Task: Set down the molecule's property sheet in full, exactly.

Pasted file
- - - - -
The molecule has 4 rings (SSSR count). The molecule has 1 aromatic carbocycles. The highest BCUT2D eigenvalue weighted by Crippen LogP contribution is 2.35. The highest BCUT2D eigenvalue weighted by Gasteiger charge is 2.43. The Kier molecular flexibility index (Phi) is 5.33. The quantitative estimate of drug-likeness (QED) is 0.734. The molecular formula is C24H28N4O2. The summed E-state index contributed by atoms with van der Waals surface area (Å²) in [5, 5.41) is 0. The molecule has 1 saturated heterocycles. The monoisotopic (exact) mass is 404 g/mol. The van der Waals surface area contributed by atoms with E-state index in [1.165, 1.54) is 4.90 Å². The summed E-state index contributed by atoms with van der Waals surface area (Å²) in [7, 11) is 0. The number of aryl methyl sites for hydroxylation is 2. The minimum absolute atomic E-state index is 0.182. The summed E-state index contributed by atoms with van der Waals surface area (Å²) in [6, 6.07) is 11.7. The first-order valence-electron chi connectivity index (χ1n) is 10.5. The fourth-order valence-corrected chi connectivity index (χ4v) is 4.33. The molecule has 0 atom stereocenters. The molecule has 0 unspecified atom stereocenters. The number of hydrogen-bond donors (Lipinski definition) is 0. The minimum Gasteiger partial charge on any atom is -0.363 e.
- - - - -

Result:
The molecule has 4 rings (SSSR count). The molecule has 1 aromatic carbocycles. The highest BCUT2D eigenvalue weighted by Crippen LogP contribution is 2.35. The highest BCUT2D eigenvalue weighted by Gasteiger charge is 2.43. The Kier molecular flexibility index (Phi) is 5.33. The quantitative estimate of drug-likeness (QED) is 0.734. The molecular formula is C24H28N4O2. The summed E-state index contributed by atoms with van der Waals surface area (Å²) in [5, 5.41) is 0. The molecule has 1 saturated heterocycles. The monoisotopic (exact) mass is 404 g/mol. The van der Waals surface area contributed by atoms with E-state index in [1.165, 1.54) is 4.90 Å². The summed E-state index contributed by atoms with van der Waals surface area (Å²) in [7, 11) is 0. The number of aryl methyl sites for hydroxylation is 2. The minimum absolute atomic E-state index is 0.182. The summed E-state index contributed by atoms with van der Waals surface area (Å²) in [6, 6.07) is 11.7. The first-order valence-electron chi connectivity index (χ1n) is 10.5. The fourth-order valence-corrected chi connectivity index (χ4v) is 4.33. The molecule has 0 atom stereocenters. The molecule has 0 unspecified atom stereocenters. The number of hydrogen-bond donors (Lipinski definition) is 0. The minimum Gasteiger partial charge on any atom is -0.363 e.